Another note on the family front, I found it so hard to document moments of my 3 year old and newborn together. For one, 3 year olds move fast.  And while newborns do not move so fast, when you're behind the camera your reflexes aren't so great. So it was hard to think about all the usual composition aspects and camera settings while simultaneously protecting my newborn from his big brother's love. I didn't get many of these, but that's one benefit to the newborn phase - they grow quickly and become less fragile. :-)

Newborn with brother | Northern Virginia Lifestyle Photographer

Finally, I can't leave off without saying it: get in the frame. I'll share more tips in a later post about how to get in the picture with your baby, but for now, here's one of my favorites from the early days. 

Self-portrait with baby | Northern Virginia Lifestyle Photographer

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A Fun Day with Mama | Northern Virginia Family Photographer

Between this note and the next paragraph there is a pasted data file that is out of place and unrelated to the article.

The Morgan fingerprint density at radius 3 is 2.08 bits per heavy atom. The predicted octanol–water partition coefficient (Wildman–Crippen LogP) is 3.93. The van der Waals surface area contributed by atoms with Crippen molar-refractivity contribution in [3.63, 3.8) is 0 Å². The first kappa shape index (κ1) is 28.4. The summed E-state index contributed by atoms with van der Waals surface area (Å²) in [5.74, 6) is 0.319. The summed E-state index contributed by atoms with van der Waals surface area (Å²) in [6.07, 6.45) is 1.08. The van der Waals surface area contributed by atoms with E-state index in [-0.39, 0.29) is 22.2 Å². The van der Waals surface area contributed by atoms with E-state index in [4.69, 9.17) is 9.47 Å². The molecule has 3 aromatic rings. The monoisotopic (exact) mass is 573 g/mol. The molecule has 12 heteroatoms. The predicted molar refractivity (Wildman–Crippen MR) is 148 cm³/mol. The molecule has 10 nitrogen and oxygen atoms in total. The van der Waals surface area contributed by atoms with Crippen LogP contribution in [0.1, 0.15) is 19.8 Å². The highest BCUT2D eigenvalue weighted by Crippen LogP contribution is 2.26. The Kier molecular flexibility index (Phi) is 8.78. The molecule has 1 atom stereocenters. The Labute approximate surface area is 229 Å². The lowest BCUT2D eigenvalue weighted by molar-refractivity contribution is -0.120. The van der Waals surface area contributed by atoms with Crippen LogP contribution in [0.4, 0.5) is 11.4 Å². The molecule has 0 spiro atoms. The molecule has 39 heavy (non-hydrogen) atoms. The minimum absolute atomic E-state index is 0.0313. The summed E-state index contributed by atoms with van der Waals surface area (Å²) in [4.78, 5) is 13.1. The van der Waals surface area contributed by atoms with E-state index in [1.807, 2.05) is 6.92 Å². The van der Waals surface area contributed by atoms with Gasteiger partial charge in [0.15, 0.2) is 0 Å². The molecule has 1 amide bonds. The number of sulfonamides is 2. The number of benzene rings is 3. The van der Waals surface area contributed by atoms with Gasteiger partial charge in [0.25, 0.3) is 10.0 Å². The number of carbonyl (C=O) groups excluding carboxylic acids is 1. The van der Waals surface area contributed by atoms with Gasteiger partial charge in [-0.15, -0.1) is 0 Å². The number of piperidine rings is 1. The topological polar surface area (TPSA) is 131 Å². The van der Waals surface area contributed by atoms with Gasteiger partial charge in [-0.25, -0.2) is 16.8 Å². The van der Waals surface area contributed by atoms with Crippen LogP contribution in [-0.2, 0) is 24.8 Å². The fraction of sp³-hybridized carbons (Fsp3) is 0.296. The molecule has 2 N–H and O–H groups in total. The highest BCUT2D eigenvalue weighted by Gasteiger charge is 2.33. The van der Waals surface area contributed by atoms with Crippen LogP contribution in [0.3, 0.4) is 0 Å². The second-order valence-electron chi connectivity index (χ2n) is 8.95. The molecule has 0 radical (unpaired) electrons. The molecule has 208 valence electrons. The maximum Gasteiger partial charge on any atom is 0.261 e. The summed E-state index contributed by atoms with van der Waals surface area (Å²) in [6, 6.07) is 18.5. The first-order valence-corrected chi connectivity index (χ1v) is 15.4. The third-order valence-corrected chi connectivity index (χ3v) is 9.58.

One of my favorite things about shooting family sessions is getting to connect with other parents, especially mothers. When I became a mom, I was pleasantly surprised to learn I'd unknowingly joined a special community of women that had always existed, but was invisible to me before I became a mother.  A community that brings an abundance of support, advice, and humor to one of the hardest and most rewarding jobs there is.  It was such a pleasure to get to know Sy and watch and learn from her with her two little ones, especially since I was due with my second soon after our session. :-)

In home documentary family session | Northern Virginia Photographer

There was also the added bonus that Sy is a small business owner herself, based in Northern Virginia. Like many parents, she finds inspiration in her children and family and channels that into koko's nest, which features beautiful blankets and accessories for nesting families. (You'll find one of her adorable blankets featured in my Instagram feed from time to time. :-) 

Old Town Alexandria Playground | Northern Virginia Family Photographer